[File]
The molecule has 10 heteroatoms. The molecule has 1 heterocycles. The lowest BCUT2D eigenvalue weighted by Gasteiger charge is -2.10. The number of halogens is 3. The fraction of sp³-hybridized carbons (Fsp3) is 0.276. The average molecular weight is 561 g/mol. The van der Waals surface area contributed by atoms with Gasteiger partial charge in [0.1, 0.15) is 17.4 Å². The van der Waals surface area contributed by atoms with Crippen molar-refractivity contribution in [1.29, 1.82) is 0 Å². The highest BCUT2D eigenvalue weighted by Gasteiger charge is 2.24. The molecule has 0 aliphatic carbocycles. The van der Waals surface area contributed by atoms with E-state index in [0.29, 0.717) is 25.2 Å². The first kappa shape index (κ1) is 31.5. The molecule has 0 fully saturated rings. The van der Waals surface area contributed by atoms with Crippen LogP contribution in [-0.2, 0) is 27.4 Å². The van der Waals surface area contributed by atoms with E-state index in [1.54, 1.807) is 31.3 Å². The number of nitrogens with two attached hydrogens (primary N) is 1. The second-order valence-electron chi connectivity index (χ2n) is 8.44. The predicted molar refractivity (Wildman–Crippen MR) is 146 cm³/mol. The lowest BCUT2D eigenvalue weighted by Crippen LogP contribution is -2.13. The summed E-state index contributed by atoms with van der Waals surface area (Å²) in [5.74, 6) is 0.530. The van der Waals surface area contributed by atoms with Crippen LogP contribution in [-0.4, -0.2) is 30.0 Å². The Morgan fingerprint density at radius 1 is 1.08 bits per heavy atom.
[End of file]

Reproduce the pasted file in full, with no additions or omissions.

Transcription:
The molecule has 10 heteroatoms. The molecule has 1 heterocycles. The lowest BCUT2D eigenvalue weighted by Gasteiger charge is -2.10. The number of halogens is 3. The fraction of sp³-hybridized carbons (Fsp3) is 0.276. The average molecular weight is 561 g/mol. The van der Waals surface area contributed by atoms with Gasteiger partial charge in [0.1, 0.15) is 17.4 Å². The van der Waals surface area contributed by atoms with Crippen molar-refractivity contribution in [1.29, 1.82) is 0 Å². The highest BCUT2D eigenvalue weighted by Gasteiger charge is 2.24. The molecule has 0 aliphatic carbocycles. The van der Waals surface area contributed by atoms with E-state index in [0.29, 0.717) is 25.2 Å². The first kappa shape index (κ1) is 31.5. The molecule has 0 fully saturated rings. The van der Waals surface area contributed by atoms with Crippen LogP contribution in [-0.2, 0) is 27.4 Å². The van der Waals surface area contributed by atoms with E-state index in [1.54, 1.807) is 31.3 Å². The number of nitrogens with two attached hydrogens (primary N) is 1. The second-order valence-electron chi connectivity index (χ2n) is 8.44. The predicted molar refractivity (Wildman–Crippen MR) is 146 cm³/mol. The lowest BCUT2D eigenvalue weighted by Crippen LogP contribution is -2.13. The summed E-state index contributed by atoms with van der Waals surface area (Å²) in [5.74, 6) is 0.530. The van der Waals surface area contributed by atoms with Crippen LogP contribution in [-0.4, -0.2) is 30.0 Å². The Morgan fingerprint density at radius 1 is 1.08 bits per heavy atom.